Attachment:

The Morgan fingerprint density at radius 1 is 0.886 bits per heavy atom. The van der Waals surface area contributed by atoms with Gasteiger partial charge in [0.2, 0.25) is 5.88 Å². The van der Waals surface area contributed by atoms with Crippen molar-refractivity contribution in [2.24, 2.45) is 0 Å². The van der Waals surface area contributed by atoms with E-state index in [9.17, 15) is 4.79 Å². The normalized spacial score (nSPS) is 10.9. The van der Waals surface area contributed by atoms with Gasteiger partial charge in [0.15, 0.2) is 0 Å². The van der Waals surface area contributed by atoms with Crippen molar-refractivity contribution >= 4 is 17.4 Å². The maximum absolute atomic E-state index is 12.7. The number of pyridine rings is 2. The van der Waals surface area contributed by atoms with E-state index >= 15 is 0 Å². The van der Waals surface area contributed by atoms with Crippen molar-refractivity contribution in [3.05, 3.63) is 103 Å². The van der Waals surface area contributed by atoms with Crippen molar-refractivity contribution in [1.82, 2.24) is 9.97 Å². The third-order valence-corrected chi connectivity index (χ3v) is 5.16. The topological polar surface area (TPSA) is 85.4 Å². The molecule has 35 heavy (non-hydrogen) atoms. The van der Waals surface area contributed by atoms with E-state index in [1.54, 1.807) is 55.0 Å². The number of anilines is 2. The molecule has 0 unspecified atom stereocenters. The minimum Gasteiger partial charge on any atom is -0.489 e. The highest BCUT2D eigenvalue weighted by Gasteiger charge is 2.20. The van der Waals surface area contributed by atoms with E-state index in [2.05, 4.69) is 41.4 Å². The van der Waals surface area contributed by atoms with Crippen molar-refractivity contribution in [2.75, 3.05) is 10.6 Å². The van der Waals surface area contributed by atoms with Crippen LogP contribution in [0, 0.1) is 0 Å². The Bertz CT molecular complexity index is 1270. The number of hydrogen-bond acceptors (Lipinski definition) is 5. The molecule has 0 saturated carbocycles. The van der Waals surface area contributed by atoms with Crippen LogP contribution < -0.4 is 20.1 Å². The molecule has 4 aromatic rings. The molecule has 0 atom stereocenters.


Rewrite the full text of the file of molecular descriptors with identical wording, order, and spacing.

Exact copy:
The Morgan fingerprint density at radius 1 is 0.886 bits per heavy atom. The van der Waals surface area contributed by atoms with Gasteiger partial charge in [0.2, 0.25) is 5.88 Å². The van der Waals surface area contributed by atoms with Crippen molar-refractivity contribution in [2.24, 2.45) is 0 Å². The van der Waals surface area contributed by atoms with E-state index in [9.17, 15) is 4.79 Å². The normalized spacial score (nSPS) is 10.9. The van der Waals surface area contributed by atoms with Gasteiger partial charge in [0.15, 0.2) is 0 Å². The van der Waals surface area contributed by atoms with Crippen molar-refractivity contribution >= 4 is 17.4 Å². The maximum absolute atomic E-state index is 12.7. The number of pyridine rings is 2. The van der Waals surface area contributed by atoms with E-state index >= 15 is 0 Å². The van der Waals surface area contributed by atoms with Crippen molar-refractivity contribution in [3.05, 3.63) is 103 Å². The van der Waals surface area contributed by atoms with Crippen molar-refractivity contribution in [1.82, 2.24) is 9.97 Å². The third-order valence-corrected chi connectivity index (χ3v) is 5.16. The topological polar surface area (TPSA) is 85.4 Å². The molecule has 35 heavy (non-hydrogen) atoms. The van der Waals surface area contributed by atoms with E-state index in [1.54, 1.807) is 55.0 Å². The number of anilines is 2. The molecule has 0 unspecified atom stereocenters. The minimum Gasteiger partial charge on any atom is -0.489 e. The highest BCUT2D eigenvalue weighted by Gasteiger charge is 2.20. The van der Waals surface area contributed by atoms with E-state index in [2.05, 4.69) is 41.4 Å². The van der Waals surface area contributed by atoms with Crippen molar-refractivity contribution in [2.75, 3.05) is 10.6 Å². The van der Waals surface area contributed by atoms with Crippen LogP contribution in [0, 0.1) is 0 Å². The Bertz CT molecular complexity index is 1270. The number of hydrogen-bond acceptors (Lipinski definition) is 5. The molecule has 0 saturated carbocycles. The van der Waals surface area contributed by atoms with Crippen LogP contribution < -0.4 is 20.1 Å². The molecule has 4 aromatic rings. The molecule has 0 atom stereocenters.